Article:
Put To Seller


DEFINITION of 'Put To Seller'

The exercise of a put option. Put to seller would usually occur when the strike price of the put is lower than the market value of the underlying security. At this point, the seller would have the option, but not the obligation to sell the asset to the option writer for a higher price than what is currently dictated by the market.


For example, consider a situation where an investor buys puts to hedge downside risk in his or her position in stock A. The investor buys three-month puts on A with a strike price of $25 and pays a premium of $1.50 (for example). The put seller or writer who earns the premium of $1.50 assumes the risk of buying A from the investor if it falls below $25. Towards the end of the three-month period, if stock A is trading at $22, the investor will sell stock A to the put writer, and receive $25 for each share of stock A.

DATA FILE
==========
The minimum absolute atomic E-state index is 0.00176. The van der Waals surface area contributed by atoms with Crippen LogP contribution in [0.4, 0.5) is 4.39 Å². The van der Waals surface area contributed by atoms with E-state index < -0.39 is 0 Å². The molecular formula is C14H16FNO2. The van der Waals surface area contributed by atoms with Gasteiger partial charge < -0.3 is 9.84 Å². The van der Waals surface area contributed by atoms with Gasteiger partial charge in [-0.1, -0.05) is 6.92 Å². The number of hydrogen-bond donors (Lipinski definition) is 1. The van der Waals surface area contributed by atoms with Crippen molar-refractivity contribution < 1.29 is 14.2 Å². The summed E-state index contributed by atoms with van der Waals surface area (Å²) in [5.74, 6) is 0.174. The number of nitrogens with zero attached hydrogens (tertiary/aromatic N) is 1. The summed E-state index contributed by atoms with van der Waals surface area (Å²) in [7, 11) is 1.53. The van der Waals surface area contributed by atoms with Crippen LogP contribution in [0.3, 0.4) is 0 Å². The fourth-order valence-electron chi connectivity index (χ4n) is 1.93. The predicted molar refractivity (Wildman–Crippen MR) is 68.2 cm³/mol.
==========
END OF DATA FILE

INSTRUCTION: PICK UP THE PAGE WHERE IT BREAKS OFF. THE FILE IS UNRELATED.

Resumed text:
1. Assignment

    1. The transfer of an individual's rights or property to another ...
  2. Put Option

    An option contract giving the owner the right, but not the obligation, ...
  3. Premium

    1. The total cost of an option. 2. The difference between the ...
  4. Strike Price

    The price at which a specific derivative contract can be exercised. ...
  5. Underlying

    1. In derivatives, the security that must be delivered when a ...
  6. Put-Call Parity

    A principle that defines the relationship between the price of ...
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